Peter took a plea bargain for five years probation and lifetime registration. He was doing fine to begin with, attending the weekly sex offender treatment sessions. But then, three years later, he got a DWI; he was sent to prison, where he spent four years and eight months. Since then, it's been tough for Kelley and Peter, who now have twin toddler sons. The onerous terms of probation – and the specter of being labeled for life as a sex offender – have really taken a toll on the family. Peter has a hard time finding any work; Kelley, who is disabled, cannot work. They've found few places where they can afford to live. And since getting out of prison, Peter has continued to struggle.
Peter completed his sentence on the original charge of sexual assault of a child but has since been popped for assault for defending his dad in a bar fight. Even though his latest trouble does not involve any sexual offense, as part of his current probation he must again attend sex offender treatment classes. He's now behind in paying for his treatment ($25 per week), and Kelley fears he's dancing dangerously close to having his probation revoked again. Although the U.S. Supreme Court has said that a person cannot be kicked back to prison strictly for falling behind in such payments, that doesn't seem to apply in Williamson County, say Molnar, Kelley, and others. All it takes, they note, is a single violation – including missing a treatment session – to trigger the revocation process. And some counties are more prone to take action. "When you're on sex offender probation they can always find a violation if they want to," says Molnar. Indeed, she says she was recently notified that one Harris County Texas Voices member is facing revocation for TV channel surfing and for sending an e-mail to a member of his Alcoholics Anonymous group; under the terms of his treatment contract he is only allowed to watch TV if he knows what channel he wants to watch, and he is banned from sending e-mails not work-related. "Come on; it's ridiculous," says Molnar.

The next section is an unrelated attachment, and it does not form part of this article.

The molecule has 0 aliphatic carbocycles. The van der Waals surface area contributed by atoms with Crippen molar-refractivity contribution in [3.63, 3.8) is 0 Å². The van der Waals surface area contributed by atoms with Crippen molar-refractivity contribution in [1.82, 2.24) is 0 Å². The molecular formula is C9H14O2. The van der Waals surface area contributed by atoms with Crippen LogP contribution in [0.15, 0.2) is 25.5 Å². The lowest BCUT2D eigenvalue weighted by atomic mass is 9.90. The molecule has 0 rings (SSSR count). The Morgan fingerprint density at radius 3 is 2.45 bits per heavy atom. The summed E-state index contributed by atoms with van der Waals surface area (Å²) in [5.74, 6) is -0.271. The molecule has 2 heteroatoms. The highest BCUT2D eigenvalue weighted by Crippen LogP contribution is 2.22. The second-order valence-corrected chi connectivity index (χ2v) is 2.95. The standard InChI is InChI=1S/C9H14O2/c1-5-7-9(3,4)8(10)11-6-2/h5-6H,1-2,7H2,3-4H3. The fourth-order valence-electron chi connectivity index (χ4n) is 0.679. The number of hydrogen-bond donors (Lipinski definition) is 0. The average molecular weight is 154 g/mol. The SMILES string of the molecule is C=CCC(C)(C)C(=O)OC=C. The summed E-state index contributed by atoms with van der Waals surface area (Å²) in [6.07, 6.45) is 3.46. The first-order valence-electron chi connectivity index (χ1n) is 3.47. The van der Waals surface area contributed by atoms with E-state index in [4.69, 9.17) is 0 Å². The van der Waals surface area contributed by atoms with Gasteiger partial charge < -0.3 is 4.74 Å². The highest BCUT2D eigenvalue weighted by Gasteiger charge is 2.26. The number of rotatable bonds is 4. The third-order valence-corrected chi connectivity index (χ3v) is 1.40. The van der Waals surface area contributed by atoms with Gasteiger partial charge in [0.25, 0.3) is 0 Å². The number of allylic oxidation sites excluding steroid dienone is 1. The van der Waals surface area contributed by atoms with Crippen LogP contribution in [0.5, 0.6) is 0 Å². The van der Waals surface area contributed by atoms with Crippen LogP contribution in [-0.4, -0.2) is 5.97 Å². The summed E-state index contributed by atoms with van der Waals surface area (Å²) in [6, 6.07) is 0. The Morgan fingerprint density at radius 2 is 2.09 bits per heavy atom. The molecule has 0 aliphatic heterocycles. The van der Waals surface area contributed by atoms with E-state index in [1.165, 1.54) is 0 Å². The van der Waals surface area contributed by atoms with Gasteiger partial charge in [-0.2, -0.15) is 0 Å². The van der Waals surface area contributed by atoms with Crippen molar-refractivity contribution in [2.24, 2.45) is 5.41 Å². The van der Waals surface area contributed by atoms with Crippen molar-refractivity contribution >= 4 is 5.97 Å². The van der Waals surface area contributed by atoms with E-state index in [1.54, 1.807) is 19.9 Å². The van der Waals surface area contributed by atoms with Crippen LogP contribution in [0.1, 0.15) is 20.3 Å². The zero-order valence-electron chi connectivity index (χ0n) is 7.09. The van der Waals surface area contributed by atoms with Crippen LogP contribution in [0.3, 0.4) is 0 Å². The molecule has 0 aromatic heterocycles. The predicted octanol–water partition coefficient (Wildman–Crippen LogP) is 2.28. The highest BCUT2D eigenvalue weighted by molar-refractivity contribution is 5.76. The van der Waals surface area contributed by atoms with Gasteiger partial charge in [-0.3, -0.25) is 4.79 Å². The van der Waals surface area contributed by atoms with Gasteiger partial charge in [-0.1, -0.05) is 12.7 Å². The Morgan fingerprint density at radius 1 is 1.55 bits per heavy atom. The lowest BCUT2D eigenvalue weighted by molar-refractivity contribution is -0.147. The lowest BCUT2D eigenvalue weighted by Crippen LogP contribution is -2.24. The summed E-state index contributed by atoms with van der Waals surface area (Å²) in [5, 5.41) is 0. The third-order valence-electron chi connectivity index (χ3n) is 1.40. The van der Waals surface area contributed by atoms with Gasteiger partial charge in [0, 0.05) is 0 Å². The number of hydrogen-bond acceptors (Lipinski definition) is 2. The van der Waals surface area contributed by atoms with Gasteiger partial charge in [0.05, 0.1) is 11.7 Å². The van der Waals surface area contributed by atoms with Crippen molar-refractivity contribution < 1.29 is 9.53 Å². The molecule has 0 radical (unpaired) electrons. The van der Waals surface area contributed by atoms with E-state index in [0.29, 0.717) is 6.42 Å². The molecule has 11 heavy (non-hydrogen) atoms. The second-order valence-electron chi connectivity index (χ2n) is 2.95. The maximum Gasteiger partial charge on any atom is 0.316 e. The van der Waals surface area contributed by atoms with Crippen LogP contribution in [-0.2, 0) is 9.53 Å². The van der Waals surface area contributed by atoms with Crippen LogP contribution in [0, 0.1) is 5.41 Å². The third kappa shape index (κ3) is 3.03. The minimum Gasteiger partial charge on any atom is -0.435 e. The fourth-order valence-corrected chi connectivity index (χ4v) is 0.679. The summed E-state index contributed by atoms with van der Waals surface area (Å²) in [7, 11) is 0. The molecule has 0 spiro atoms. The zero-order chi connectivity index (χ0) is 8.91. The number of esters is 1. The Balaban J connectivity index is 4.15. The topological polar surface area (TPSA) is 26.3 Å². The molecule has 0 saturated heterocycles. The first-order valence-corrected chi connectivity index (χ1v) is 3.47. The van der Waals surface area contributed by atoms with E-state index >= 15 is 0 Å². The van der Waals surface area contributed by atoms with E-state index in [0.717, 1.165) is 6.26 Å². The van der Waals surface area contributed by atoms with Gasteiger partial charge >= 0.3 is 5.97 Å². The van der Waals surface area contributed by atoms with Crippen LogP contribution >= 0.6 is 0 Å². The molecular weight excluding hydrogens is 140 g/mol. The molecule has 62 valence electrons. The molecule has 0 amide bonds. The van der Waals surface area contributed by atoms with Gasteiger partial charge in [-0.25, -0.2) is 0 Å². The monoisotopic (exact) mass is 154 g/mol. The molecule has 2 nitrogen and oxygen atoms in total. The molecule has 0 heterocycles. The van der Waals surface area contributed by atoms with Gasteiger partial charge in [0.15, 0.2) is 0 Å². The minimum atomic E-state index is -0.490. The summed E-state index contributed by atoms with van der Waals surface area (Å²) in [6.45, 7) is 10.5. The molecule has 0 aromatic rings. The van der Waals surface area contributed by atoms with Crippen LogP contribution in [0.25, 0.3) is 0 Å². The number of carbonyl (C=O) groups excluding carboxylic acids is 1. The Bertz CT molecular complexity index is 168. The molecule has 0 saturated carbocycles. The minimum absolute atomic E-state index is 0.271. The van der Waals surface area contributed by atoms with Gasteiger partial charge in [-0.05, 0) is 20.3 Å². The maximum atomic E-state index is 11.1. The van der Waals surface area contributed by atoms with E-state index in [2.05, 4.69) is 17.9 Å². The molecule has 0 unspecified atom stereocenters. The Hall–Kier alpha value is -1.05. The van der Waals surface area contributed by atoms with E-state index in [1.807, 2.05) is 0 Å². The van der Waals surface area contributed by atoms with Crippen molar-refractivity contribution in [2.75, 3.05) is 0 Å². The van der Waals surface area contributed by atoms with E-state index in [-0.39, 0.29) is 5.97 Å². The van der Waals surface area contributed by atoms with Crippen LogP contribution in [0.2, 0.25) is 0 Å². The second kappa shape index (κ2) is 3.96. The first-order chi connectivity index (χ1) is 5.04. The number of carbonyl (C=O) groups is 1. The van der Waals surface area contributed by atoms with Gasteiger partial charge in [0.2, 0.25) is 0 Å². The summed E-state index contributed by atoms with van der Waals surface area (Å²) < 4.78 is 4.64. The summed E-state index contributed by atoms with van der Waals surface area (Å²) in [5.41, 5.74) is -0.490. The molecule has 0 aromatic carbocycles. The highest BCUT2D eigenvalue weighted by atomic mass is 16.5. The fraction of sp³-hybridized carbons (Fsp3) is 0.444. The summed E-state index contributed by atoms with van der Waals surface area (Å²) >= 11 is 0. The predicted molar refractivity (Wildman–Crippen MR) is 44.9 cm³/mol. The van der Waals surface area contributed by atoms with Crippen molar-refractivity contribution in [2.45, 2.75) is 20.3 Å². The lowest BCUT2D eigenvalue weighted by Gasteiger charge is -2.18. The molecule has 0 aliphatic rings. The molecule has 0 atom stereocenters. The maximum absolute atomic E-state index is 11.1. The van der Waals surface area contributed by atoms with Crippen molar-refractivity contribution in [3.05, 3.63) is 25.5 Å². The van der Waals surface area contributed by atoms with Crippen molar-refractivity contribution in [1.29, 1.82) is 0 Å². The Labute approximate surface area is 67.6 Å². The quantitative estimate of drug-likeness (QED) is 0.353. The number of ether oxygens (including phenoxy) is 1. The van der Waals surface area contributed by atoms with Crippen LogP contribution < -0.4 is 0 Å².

The restrictions placed on many offenders take a toll. Kelley is convinced that Peter's subsequent troubles are a direct result of the burden of being branded a sexual offender. "Losing jobs, [offenders] can't pay for what they have to pay for, so they need welfare and they're filling up prisons," Kelley says of the plight of people in Peter's position. Peter has had to get "special permission to go to our church for the Easter egg hunt" because it is a place where children congregate, "and he can't go out on Halloween" with his kids. "He has to stay inside with the lights off." It's no wonder, she says, that he's depressed and has again found himself in trouble with the law. "If he had committed any other crime, he would have finished his sentence and they would've said, 'You're done,'" she notes. "Why is he suffering again for this same offense?"
The stated motivation for keeping such a tight leash on "sex offenders" is the belief that they are more prone to reoffend than other types of criminals. But that simply isn't true. First, there's the issue of who exactly commits sex offenses, especially those against children. Although a conceit of the law is that children are in danger of being assaulted by strangers, statistics show otherwise. According to the federal Bureau of Justice Statistics, 93% of assaults against children are perpetrated by people they know. Moreover, according to a 2003 report by the BJS, which tracked more than 272,000 individuals, including more than 9,600 convicted sex offenders, just 3.5% of sex offenders were rearrested and convicted of another sexual offense during the study period. The general recidivism rate for sexual offenders was 43% – meaning it was far more likely that these folks would be arrested for some other sort of crime, as happened with Peter. Notably, however, that's a lower rate than for non-sex offenders, 68% of whom were rearrested during the three years following their original release from prison. In other words, the notion that sex offenders are a special class of criminal, more prone to committing further acts of sexual violence, is by and large not true. "It's what B.F. Skinner and that crowd call 'one-trial learning,'" says Philip Taylor, a licensed sex offender treatment provider in Dallas. "The ritual of standing in front of the community and acknowledging an offense seems to be very effective treatment for the majority of folks."
Nonetheless, despite the research findings, no one seems especially eager to change the laws. "Any time there is a horrific case, there comes a law that is usually rushed into service with very little discussion or debate, and once it is passed it is impossible to delete it," notes Taylor. That's the case in Texas, he says, where thousands of names are added to the registry each year despite the growing body of research that demonstrates such laws to be ineffective. The Texas registry, says Taylor, is "ineffective at best and panic-mongering at worst."